Americans have enjoyed unprecedented access to their troops this decade as two wars raged in distant lands.
Phone calls, e-mails and face-to-face Web chats are unimaginable luxuries compared with what anxious family members back home experienced during the wars in Europe, Korea and Vietnam.
But there are pros and cons to a digital age of instant communication.
Rachel Lenhardt decided it was worth paying an extra $180 a month for her husband, James, to have a dodgy Internet connection in Iraq. Instead of waiting sometimes hours for video chat at the public facility, he could sign on Skype from his tent and see his wife and five children instantly.
But about eight months into the 12-month deployment, Rachel was up late talking with her husband when his base came under attack. She watched live as her husband hit the dirt, then popped back up into camera view pulling on a helmet.
His roommate also came into camera view and the screen froze just as he looked at the camera.
“I could see the fear in his eyes,” Lenhardt said. “It made me realize, ‘This is real.’ ”
James Lenhardt could only give her a quick “gotta go” before ending the connection. An understandably anxious Rachel Lenhardt stayed up until 3 a.m., when her husband was able to connect back with her and tell her everything was OK.
For the Lenhardts, it was worth the anxiety in exchange for a chance to see one another. The children could see the stuffed animals and Spiderman sheets they sent with him to Iraq. He could hear about their day at school and remain a parent in the family.
They got a taste of what it’s like to send only letters when he went to basic training and “I didn’t like that at all,” Rachel Lenhardt said.
That was the norm during other wars, however.
Dial back to the Vietnam era, when phone calls were a rare treat. Soldiers connected stateside using the Military Affiliated Radio System, or MARS, which linked a chain of ham radio operators from a fire base in the jungle to anywhere in the United States – atmospheric conditions permitting, of course. As Army veteran Douglas Hastings tells it, the signal typically traveled to Saigon, the Philippines, Hawaii, San Francisco then somewhere on the East Coast.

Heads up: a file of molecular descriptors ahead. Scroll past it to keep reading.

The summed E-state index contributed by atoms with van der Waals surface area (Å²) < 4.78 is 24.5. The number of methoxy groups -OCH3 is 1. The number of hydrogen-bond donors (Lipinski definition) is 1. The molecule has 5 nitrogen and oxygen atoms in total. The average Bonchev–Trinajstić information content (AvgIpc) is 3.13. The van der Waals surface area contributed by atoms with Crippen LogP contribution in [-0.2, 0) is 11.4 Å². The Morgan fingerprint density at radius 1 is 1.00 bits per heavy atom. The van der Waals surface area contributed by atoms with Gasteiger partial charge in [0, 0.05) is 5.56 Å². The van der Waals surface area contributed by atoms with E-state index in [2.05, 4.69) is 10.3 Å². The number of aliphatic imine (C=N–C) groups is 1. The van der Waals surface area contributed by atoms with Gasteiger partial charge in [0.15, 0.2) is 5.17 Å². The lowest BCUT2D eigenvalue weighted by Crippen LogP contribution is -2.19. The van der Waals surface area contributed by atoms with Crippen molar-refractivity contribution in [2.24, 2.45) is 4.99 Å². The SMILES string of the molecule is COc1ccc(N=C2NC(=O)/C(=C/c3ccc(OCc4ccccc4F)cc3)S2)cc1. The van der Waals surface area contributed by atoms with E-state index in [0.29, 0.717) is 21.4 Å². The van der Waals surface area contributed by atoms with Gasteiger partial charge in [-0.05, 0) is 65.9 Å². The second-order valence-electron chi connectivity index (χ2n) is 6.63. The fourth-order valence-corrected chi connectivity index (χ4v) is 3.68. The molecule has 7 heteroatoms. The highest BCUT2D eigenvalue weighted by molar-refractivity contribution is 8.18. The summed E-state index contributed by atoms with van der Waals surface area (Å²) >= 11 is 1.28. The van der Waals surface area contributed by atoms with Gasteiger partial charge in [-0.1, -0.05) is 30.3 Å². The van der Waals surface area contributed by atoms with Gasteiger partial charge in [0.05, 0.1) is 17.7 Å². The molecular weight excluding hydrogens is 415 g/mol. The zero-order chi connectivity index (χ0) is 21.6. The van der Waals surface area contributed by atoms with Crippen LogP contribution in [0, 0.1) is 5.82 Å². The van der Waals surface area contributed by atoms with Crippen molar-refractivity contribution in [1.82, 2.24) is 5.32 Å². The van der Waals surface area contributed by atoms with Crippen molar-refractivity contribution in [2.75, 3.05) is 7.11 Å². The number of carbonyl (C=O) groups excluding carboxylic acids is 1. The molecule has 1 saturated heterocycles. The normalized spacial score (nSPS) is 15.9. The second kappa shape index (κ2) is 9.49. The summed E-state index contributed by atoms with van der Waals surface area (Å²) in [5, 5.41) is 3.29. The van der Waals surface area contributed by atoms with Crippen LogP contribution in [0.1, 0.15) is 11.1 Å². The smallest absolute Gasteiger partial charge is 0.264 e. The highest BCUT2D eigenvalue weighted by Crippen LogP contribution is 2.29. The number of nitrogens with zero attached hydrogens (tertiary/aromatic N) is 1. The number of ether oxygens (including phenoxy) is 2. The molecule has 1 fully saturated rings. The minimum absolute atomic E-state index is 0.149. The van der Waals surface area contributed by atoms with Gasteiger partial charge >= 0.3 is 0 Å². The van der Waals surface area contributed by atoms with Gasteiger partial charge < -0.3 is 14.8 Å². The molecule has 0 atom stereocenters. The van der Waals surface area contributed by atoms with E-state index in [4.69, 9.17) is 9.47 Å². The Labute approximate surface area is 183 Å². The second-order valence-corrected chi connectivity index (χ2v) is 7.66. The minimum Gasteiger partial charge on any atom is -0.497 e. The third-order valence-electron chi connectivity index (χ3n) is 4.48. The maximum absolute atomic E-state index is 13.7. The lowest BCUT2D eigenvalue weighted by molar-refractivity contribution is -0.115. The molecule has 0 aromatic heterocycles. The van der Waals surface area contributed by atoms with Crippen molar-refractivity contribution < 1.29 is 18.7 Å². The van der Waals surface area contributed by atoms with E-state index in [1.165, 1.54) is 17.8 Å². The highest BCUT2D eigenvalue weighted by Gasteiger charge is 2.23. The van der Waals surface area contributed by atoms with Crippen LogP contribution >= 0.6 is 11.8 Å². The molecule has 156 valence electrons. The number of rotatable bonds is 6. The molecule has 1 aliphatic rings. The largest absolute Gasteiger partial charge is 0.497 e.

The phone call was limited to five minutes and every time you finished talking, the speaker had to say “over” so that the radio operators across the network could switch who was transmitting and who was receiving.
“I had to think of the shortest way to say I was doing fine,” Hastings said.
Letters were the only option of communication for soldiers in World War II. Navy veteran Richard Craig traveled all over the Pacific in an amphibious troop carrier and went up to three months without hearing from home.
He recalls a 60-mile hump with a shipmate in the Philippines to retrieve 14 sacks of mail that had sat in Guadalcanal for five months. They hitchhiked the whole way back, sometimes getting 10 miles a stretch, often less.
By the time they arrived back to their ship, it had already left the beach for the night.
They spent a sleepless night in a leaky tent huddled on one of the two available cots.
The other cot was piled with mail sacks so they wouldn’t float away in the deluge.
The mail in the sacks, including their Christmas cards, were almost all moldy. But that didn’t matter.
“We were celebrities when we got back to the ship,” Craig said.